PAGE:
No ifs, no butts

My dalliance with Runner’s World didn’t stop at not understanding race advice. I read on. A few pages later there was an article all about your rear end. Not your rear end, I hasten to point out, that would be a gross invasion of privacy. No, rear ends in general. Let’s call them glutes¹, just to avoid any further embarrassment.

The gist was this: your glutes are probably not firing on all cylinders. We’re not talking about twerking here (I’ve googled it – it’s definitely a thing); rather, we’re talking running power. Your glutes are meant to be driving your running and, if they are not, it probably means that you are going to be relying too much on your hamstrings and your IT band. This, I read, is not good news.

There is a test. I took the test. I failed. My arse is sitting down on the job. My rear end is suffering from poor timing, and that is an anecdotal avenue that I am not keen to wander down. Luckily the magazine also offered some solutions, although they did seem to involve balancing trays of wine glasses on your foot whilst lying on the ground. I should probably re-read that section before I attempt that with our best glassware.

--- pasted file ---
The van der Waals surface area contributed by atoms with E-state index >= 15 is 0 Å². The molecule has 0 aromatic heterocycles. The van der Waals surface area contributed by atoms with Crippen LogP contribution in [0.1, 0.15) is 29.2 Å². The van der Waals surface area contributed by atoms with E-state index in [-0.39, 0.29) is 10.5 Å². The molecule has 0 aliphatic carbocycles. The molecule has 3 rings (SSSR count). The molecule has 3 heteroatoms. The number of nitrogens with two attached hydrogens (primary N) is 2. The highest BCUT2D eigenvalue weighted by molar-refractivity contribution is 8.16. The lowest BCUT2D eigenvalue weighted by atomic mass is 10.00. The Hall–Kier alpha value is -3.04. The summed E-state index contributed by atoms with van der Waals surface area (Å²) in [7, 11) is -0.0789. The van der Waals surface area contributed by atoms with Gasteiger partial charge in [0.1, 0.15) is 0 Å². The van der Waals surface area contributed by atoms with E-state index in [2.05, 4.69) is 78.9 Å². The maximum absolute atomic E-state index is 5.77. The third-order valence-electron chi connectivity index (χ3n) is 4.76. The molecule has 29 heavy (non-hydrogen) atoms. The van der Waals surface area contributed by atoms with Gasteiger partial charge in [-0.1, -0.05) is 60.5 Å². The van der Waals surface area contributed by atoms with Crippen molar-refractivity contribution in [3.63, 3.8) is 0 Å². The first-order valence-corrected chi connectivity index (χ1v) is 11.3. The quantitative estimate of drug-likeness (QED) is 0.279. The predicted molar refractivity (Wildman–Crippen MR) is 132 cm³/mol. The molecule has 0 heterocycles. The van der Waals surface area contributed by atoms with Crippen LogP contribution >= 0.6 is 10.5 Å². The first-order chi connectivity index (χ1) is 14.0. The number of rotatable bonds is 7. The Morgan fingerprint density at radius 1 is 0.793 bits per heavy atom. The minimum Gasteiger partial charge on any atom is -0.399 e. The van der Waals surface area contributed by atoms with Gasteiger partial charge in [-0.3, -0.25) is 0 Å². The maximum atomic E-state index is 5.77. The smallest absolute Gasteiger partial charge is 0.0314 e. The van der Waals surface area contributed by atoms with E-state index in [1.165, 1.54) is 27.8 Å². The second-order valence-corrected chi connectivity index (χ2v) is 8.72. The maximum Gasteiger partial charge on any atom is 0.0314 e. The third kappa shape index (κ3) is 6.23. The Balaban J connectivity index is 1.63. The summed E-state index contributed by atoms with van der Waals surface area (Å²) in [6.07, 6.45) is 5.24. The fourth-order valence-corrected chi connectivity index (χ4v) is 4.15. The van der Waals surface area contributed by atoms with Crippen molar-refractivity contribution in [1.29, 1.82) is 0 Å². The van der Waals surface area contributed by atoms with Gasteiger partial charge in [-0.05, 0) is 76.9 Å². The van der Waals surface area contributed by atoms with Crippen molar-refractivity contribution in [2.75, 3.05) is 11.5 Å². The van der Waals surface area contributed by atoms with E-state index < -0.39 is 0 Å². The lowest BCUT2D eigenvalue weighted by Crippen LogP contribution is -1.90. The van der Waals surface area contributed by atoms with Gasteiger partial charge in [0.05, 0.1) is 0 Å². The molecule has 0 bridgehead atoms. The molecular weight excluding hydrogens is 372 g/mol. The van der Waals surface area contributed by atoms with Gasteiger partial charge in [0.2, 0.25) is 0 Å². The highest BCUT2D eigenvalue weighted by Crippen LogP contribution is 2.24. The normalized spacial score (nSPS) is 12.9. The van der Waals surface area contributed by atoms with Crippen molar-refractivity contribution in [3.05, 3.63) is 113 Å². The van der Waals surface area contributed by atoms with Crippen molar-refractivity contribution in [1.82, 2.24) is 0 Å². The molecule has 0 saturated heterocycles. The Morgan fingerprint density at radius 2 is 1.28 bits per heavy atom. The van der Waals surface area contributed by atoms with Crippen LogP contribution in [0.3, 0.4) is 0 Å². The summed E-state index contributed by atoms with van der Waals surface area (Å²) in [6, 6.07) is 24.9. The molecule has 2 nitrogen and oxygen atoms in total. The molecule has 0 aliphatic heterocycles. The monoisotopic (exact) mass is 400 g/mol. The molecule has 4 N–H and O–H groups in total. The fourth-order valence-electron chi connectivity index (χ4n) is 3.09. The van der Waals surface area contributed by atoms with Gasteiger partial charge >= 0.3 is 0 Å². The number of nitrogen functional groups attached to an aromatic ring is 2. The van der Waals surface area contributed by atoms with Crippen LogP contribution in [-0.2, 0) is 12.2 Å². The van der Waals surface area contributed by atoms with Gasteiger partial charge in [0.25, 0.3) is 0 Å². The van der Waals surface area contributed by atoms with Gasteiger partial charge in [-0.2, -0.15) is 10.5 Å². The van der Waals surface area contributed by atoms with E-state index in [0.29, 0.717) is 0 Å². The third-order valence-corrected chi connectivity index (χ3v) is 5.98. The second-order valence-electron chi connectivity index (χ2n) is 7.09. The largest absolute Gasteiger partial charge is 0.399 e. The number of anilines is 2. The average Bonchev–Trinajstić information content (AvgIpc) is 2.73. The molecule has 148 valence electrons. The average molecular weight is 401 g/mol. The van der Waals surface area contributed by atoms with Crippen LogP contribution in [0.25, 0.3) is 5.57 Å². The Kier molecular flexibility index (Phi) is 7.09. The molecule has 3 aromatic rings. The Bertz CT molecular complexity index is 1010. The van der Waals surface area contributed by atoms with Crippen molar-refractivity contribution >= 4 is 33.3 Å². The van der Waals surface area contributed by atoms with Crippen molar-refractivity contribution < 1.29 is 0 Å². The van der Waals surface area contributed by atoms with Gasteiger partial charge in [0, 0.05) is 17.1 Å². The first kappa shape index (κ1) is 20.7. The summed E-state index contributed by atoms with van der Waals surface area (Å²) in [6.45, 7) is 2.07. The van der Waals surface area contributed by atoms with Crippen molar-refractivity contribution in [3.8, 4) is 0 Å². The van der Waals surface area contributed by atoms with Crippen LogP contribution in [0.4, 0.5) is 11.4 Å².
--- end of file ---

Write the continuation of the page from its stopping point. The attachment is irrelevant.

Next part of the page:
And, elsewhere, there were more glute-improving exercises on offer, including the reverse plank. That’s right, it’s a plank but the other way around. The Running Buffet stick man will make a rare appearance to demonstrate.

Reverse plank

So don’t get behind in your training. Put some training into your behind. Thank you – here all week.

¹ Short for gluteus maximus. As played by Russell Crowe in Gladiator.